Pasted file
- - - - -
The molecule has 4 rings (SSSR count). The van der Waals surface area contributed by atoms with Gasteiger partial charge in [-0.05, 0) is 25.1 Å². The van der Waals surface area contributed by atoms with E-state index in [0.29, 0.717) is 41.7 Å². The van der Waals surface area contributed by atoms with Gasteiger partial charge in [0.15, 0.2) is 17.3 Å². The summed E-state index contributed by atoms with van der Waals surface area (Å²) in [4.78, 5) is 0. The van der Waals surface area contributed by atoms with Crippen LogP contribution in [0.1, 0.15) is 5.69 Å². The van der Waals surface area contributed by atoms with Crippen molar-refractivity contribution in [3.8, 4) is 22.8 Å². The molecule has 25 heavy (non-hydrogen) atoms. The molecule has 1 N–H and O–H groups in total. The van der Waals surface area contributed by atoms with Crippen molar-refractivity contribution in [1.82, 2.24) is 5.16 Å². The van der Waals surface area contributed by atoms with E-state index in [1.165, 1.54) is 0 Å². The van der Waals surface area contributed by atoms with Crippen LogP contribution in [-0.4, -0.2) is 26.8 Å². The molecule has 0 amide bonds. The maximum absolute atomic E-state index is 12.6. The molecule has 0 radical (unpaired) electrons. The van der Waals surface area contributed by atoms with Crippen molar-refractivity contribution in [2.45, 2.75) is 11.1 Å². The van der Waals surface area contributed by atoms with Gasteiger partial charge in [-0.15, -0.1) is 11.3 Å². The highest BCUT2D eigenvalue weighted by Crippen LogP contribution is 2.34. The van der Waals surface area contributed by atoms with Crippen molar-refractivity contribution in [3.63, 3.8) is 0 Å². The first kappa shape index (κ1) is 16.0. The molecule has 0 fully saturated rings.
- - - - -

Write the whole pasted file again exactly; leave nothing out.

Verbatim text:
The molecule has 4 rings (SSSR count). The van der Waals surface area contributed by atoms with Gasteiger partial charge in [-0.05, 0) is 25.1 Å². The van der Waals surface area contributed by atoms with E-state index in [0.29, 0.717) is 41.7 Å². The van der Waals surface area contributed by atoms with Gasteiger partial charge in [0.15, 0.2) is 17.3 Å². The summed E-state index contributed by atoms with van der Waals surface area (Å²) in [4.78, 5) is 0. The van der Waals surface area contributed by atoms with Crippen LogP contribution in [0.1, 0.15) is 5.69 Å². The van der Waals surface area contributed by atoms with Crippen molar-refractivity contribution in [3.8, 4) is 22.8 Å². The molecule has 25 heavy (non-hydrogen) atoms. The molecule has 1 N–H and O–H groups in total. The van der Waals surface area contributed by atoms with Crippen molar-refractivity contribution in [1.82, 2.24) is 5.16 Å². The van der Waals surface area contributed by atoms with E-state index in [1.165, 1.54) is 0 Å². The van der Waals surface area contributed by atoms with Crippen LogP contribution in [-0.4, -0.2) is 26.8 Å². The molecule has 0 amide bonds. The maximum absolute atomic E-state index is 12.6. The molecule has 0 radical (unpaired) electrons. The van der Waals surface area contributed by atoms with Crippen molar-refractivity contribution in [2.45, 2.75) is 11.1 Å². The van der Waals surface area contributed by atoms with Gasteiger partial charge in [-0.15, -0.1) is 11.3 Å². The highest BCUT2D eigenvalue weighted by Crippen LogP contribution is 2.34. The van der Waals surface area contributed by atoms with Crippen molar-refractivity contribution in [3.63, 3.8) is 0 Å². The first kappa shape index (κ1) is 16.0. The molecule has 0 fully saturated rings.